For regular readers, it should come as no surprise that there are significant differences of opinion globally about calculating the costs and losses attributed to malicious cyber activity and economic espionage directed to companies’ R&D, university-corporate research consortiums, etc. As conveyed in previous posts at this blog, dollar value losses cited in numerous respected surveys and studies range from a mere few billion dollars to hundreds of billion dollars annually. To be sure, assigning specific price tags to companies’ cyber – economic espionage losses is challenging, but too, the processes are often embedded with subjective assessments that do not reflect a comprehensive accounting of the peripheral and contributory value of each of the other intangible assets underlying a patent for example. So, it may not be especially prudent to assume the findings of the various surveys and studies have been reached using objective data or calculations that are free from the influence of larger political, social, and national security agendas. This may be a reason why we are witnessing such a broad range of loss estimates regarding cyber – economic espionage.
Is economic-cyber the greatest transfer of wealth in history or merely a rounding error?
While I am not the originator of the above question, there are numerous responsible parties that do characterize losses attributed to cybercrime and economic espionage in this fashion, i.e., as constituting either the greatest transfer of wealth in human history, or merely as rounding errors in a $14 trillion dollar economy?
The former of course represents a perspective intended to elevate the significance and adverse impact of cybercrime-economic espionage, while the latter represents an opposite perspective which is to diminish the ‘sticker shock’ if you will, of the adverse impact by characterizing it in the context of what is to most as incomprehensible dollar amounts or collective national GDP’s.
Having said that, both perspectives, through my lens, warrant inclusion in the broader conversation.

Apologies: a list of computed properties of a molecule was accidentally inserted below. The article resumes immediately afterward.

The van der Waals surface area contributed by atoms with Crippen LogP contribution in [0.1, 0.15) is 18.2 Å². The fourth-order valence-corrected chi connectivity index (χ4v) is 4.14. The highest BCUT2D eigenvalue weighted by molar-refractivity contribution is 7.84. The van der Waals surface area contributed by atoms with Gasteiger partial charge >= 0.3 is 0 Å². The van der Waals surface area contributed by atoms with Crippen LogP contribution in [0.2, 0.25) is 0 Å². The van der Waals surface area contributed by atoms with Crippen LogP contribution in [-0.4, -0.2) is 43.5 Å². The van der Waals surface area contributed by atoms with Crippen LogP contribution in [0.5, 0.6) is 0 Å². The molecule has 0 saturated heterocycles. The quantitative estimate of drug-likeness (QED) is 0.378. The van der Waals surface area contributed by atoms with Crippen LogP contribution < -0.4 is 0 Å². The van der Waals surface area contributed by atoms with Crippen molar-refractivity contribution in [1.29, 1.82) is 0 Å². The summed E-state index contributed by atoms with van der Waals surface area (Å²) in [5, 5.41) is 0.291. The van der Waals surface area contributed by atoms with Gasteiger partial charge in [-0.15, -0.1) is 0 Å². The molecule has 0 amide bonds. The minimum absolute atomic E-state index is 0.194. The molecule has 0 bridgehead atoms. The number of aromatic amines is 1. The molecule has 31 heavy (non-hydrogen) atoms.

Since the passage of the Economic Espionage Act (EEA) in October, 1996, there has been no shortage of surveys and studies launched whose focus has largely been to dramatize the costs, losses, along with an array of adverse (economic, competitive advantage) impacts attributed to acts of cybercrime and economic espionage and adversely effecting either or both the private sector or national security/defense.
Having read and studied most, if not each of these reports over the past 25+ years, I interpret the findings and supporting documentation to be somewhat competitive in the sense that each report strives to be conceptually broader and offer broader ranges of losses and impacts and in more dramatic fashion.
Too, many reports, particularly those published in recent years, are collaborative, in that a known and usually global player (i.e., accounting, consulting, or IT firm) has partnered with a prestigous university (academic unit) or ‘think tank’ assuming this will elevate the reports’ credence and validity in the eyes of its previously targeted audience. In addition, more such reports include examples and/or mini-case studies describing the impact to victimized companies and/or organizations, whom, for multiple reasons have elected to ‘go public’, perhaps at the behest of federal (EEA) prosecutors and thus agree to seek prosecution of the perpetrators, whomever or whatever they may be.
Expectations of receiving damage – loss restitution…
Any victim company’s expectations of receiving damage or restitution payments is slim and therefore are largely symbolic when that is the finding of a court. That’s because a large percentage of those engaged in and prosecuted for EEA-related violations have international origins, which, while within the EEA’s scope may also find it useful to bring such action before the World Trade Organization (WTO).
Factors in play that influence companies to go public…
Readers recognize of course, there are numerous factors in play that comprise a company’s decision to ‘go public’. Going public, represents among other things, a companies’ admission of being victimized followed by a guesstimated admission of the extent – value of the losses being attributed to the acts, which, initially are often framed in passionate and angry guesstimates of how the acts and losses will impact the victims’ company and even who the culprit(s) may be and how the adverse act was actually committed.